Dr. Louise Janes D.V.M. & Dr. Jeff Grognet D.V.M.

Three Things Your Puppy Needs

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Dr. Louise and Dr. Jeff connected in 1984 while Louise was the shepherd at UBC Agricultural Sciences. They later married in 1992 and dreamed of creating a practice they could share. In the fall of 1995, they moved to Oceanside and officially opened the doors of the Mid-Isle Veterinary Hospital in Qualicum Beach in 1996. Their care focuses on dogs and cats, utilizing integrative medicine – a blend of traditional and complementary therapies. Full examination, surgical, and radiological facilities are also available. They call themselves integrative practitioners.

Three things are essential for your puppy. The one most people think about are vaccinations. How old should a pup be when he gets his first set of vaccinations? What diseases should pups be vaccinated against?

There are no concrete answers to these questions. Your veterinarian is the best source for information on vaccinations because she will know which infections are a concern in your area and she will follow an established protocol that she trusts. For information on how long they can last, check this out: https://www.dogtraining.academy/newsletter—vaccine-schedules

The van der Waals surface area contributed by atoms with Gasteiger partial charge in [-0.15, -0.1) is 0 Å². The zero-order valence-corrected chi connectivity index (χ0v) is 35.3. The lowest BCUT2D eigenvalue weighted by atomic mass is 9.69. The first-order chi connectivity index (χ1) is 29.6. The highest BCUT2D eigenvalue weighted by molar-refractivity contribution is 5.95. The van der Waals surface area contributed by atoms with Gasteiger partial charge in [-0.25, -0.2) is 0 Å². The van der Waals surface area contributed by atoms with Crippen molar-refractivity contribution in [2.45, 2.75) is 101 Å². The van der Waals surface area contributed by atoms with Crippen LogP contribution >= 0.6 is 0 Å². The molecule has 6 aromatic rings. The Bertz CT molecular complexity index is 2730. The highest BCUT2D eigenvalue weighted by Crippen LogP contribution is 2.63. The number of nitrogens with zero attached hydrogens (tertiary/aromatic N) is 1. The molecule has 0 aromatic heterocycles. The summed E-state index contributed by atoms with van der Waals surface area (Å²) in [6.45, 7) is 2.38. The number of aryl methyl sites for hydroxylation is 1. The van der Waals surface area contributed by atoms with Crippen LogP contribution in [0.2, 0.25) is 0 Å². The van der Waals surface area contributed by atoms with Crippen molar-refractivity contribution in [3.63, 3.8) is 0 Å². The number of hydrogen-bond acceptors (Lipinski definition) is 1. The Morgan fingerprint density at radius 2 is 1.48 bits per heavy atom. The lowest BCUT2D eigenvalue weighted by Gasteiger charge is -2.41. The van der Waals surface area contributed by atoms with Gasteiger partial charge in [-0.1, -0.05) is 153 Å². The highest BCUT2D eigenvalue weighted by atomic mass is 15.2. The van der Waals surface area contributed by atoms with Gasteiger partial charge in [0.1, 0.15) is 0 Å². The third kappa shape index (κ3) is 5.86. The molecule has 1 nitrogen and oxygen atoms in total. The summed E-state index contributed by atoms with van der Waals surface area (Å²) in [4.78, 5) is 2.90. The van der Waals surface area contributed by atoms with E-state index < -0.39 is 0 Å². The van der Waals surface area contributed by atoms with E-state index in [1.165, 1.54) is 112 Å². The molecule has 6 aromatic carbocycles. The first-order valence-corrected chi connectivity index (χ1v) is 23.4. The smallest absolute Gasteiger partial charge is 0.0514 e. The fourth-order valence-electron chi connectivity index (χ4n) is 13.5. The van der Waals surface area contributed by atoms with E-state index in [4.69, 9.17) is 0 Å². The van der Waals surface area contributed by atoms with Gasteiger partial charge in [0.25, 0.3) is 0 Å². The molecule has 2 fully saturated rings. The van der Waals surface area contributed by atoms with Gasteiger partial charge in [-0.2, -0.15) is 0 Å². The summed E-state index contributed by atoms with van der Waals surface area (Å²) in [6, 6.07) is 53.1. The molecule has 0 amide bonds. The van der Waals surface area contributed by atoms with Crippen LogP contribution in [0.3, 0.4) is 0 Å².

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Second, deworming. Puppies can get roundworms from their mothers. Your pup should be dewormed several times during the first four months of his life. Once he reaches adulthood, most veterinarians suggest checking your dog’s stool (a fecal sample) for parasites or deworming him at least once a year. If your dog is on a heartworm preventive, which is necessary in heartworm areas, intestinal worms (with the exception of tapeworm) will be killed every month when you give the medication.

Feeding your pup can be as easy as opening a bag of food, or as complicated as preparing a balanced meal from scratch at home. Some puppies do better with meal feeding while others are comfortable with free choice feeding. Most new puppy owners are content to feed a premium food that is designed for growth. Though these diets are normally fed through the first year of life, puppies that are putting on fat rather than growing should be switched to an adult food at a younger age.

Most owners, like most parents, are concerned about bringing up their “baby” correctly. Get educated.


Dr. Louise Janes D.V.M. & Dr. Jeff Grognet D.V.M.

Mid-Isle Veterinary Hospital
5-161 Fern Road West
Qualicum Beach, BC
Tel (250) 752-896 
Mid-Isle Veterinary Hospital



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